‘It took over a year to get approval through QUT to commence this structure from 2009, with later external accreditation by the Optometry Council of Australia and New Zealand. We have this year just completed QUT’s internal five-year re-accreditation review of the program.’
The change in course structure influenced change in other areas. ‘With a new course program, the school was successful in arguing that we needed to increase staff members and to strengthen our school’s clinical component,’ he said.
Professor Hendicott said the change in the course structure brought about change in the way students gained clinical experience.
‘Under the previous four-year course structure, students were gaining clinical skills parallel with their first exposure to patients. Since introducing the five-year course structure, students have been able to improve their clinical skills foundation prior to clinical patient care,’ he said.
‘We were able to increase the amount of time spent in off-campus clinical placements. Under the new structure, some students have the opportunity to spend a semester at the University of Waterloo in Canada to gain further clinical experience; others seek opportunities in Indigenous communities, in refugee communities, as well as in optometry and ophthalmology practices.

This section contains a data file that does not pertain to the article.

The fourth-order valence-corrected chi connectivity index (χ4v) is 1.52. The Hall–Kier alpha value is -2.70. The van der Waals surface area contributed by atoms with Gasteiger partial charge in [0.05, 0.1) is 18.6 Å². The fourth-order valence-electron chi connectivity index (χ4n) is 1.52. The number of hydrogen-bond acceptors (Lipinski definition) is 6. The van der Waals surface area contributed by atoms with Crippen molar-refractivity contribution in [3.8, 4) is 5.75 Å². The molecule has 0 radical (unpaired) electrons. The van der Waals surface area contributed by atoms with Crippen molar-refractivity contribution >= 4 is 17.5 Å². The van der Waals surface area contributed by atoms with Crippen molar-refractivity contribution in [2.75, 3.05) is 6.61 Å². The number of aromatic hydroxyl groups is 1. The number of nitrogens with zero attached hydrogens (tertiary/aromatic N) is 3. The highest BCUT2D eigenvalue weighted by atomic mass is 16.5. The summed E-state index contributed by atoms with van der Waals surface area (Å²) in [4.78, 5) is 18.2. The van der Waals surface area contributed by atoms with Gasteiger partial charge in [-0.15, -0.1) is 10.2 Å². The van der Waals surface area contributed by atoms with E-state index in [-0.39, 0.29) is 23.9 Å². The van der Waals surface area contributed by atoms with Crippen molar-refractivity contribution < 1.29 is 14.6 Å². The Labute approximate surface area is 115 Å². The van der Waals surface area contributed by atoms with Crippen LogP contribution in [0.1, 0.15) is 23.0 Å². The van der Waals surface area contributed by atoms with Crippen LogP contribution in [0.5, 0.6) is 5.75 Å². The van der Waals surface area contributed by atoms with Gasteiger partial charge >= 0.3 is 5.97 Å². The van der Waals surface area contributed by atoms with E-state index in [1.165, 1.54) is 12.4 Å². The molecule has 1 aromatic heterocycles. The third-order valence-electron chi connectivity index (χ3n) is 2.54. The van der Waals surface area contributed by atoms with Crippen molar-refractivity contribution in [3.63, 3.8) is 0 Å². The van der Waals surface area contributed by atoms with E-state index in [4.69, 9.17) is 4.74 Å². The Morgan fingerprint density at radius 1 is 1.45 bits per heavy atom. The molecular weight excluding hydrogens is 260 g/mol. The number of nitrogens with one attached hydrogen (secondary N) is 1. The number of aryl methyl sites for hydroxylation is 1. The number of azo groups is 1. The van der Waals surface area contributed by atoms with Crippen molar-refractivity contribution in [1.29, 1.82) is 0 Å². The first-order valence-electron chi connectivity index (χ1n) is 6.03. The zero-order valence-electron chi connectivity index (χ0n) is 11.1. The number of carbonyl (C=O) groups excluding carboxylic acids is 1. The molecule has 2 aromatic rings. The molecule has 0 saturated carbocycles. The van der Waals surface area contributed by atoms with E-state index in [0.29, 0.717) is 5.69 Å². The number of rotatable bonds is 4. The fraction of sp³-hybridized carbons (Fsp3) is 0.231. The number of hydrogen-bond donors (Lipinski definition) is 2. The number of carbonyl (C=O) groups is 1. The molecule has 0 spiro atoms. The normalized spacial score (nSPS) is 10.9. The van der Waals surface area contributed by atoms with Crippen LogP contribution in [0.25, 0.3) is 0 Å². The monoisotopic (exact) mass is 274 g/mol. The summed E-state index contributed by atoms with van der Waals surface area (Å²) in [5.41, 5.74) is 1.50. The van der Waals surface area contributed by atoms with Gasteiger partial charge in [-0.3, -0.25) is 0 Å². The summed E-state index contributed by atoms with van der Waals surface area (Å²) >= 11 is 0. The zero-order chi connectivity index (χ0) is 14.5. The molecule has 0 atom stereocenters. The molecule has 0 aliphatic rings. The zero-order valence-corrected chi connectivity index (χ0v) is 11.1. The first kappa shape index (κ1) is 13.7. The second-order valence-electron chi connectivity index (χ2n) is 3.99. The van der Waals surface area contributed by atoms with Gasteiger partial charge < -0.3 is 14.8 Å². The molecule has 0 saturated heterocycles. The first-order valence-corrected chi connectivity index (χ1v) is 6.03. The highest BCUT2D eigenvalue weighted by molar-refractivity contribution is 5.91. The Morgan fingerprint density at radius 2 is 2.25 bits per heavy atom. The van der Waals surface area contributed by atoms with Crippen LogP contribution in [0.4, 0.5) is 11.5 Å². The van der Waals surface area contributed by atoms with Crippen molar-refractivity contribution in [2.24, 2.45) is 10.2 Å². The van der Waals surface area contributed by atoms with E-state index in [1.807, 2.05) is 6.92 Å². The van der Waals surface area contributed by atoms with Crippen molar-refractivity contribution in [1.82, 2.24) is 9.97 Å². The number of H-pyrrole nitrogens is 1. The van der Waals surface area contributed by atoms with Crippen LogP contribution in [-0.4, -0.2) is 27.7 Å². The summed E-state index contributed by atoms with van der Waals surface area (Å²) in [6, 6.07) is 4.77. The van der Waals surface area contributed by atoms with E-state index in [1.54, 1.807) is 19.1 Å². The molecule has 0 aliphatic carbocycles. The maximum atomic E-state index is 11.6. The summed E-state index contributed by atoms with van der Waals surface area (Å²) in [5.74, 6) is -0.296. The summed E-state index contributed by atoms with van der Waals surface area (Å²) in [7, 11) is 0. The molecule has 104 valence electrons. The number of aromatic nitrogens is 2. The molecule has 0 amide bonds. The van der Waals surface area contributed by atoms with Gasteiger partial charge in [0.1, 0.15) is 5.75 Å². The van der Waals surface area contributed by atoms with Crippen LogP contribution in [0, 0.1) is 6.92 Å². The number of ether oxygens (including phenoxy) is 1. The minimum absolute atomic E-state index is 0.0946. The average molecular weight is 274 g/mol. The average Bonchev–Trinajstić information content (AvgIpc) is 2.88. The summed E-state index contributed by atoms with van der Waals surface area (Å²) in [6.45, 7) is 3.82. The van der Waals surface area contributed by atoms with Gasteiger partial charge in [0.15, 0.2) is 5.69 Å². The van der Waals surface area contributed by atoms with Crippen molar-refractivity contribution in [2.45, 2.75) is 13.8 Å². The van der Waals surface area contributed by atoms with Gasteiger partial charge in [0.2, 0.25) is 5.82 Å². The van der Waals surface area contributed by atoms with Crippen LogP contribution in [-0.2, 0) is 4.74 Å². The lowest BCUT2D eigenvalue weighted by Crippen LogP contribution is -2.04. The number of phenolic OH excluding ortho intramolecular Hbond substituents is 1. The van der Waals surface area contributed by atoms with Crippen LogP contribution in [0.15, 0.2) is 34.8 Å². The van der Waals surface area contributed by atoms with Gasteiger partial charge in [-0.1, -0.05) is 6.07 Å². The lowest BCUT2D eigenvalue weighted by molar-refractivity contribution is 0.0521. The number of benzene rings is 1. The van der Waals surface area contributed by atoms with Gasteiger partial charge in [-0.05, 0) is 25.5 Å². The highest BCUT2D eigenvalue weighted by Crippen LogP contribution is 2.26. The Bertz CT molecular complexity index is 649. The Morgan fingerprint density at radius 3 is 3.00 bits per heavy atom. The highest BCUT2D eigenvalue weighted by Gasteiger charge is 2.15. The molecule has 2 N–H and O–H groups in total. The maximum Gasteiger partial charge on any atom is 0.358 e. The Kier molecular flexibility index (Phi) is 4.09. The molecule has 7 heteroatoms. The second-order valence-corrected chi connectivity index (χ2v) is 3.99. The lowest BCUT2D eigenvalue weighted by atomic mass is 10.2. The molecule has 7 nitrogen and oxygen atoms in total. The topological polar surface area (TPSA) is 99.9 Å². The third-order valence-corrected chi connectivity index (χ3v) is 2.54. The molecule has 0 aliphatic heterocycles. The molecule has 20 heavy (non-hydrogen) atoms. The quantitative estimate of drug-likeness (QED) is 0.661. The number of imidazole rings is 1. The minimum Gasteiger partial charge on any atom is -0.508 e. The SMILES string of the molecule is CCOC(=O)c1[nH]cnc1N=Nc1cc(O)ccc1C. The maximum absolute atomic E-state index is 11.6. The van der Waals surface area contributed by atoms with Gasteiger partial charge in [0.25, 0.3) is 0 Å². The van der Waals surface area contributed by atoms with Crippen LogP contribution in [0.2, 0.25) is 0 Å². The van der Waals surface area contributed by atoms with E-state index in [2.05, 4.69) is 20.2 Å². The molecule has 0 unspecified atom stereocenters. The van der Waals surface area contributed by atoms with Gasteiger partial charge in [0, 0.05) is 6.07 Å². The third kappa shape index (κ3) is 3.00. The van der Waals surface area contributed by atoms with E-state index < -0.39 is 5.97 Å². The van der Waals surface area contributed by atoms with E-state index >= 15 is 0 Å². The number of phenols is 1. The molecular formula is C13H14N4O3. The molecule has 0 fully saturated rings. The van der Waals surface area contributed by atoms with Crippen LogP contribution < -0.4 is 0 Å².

‘We’ve been able to broaden our outreach programs, and offer students greater flexibility in clinical placements. We encourage students to think sideways. As an example, for a number of years a group of students have been assisting in Volunteer Optometric Services to Humanity programs in Mexico. This was a student-led initiative, and with the course change, we have subsequently been able to include this as a clinical placement activity.’
Professor Hendicott said the recognition of QUT’s accomplished, award-winning optometry teaching staff was a highlight of his tenure as Head of School.
‘Academic optometry is a small world,’ he said. ‘On our staff, we have recipients of the Glenn A Fry Award, H Barry Collin Research Medal winners, a Companion of the Order of Australia in Professor Nathan Efron, and an Honorary Doctor of Science from Aston University in the UK, awarded to Professor Joanne Wood this year.
‘These are high-calibre research-based awards. It says something about the culture of the school that Ken Bowman and Leo Carney built, and we’ve tried to continue,’ Professor Hendicott said.
‘We have an excellent group of staff members who work hard and ably. Our staff makes a solid, high-level contribution, and it’s been great to work with them and share their success. The calibre of their work is what leads to success.’
Although retiring as Head of School, Professor Hendicott will continue to be involved in the profession. He remains chairman of the OCANZ board of directors, a position he will continue to hold for another two years in accordance with the terms of the board.
Since October, he has been chairman of the World Council of Optometry’s Education Subcommittee, and in January, he will preside over the Asia Pacific Optometry Council, having served as vice-president for the past two years.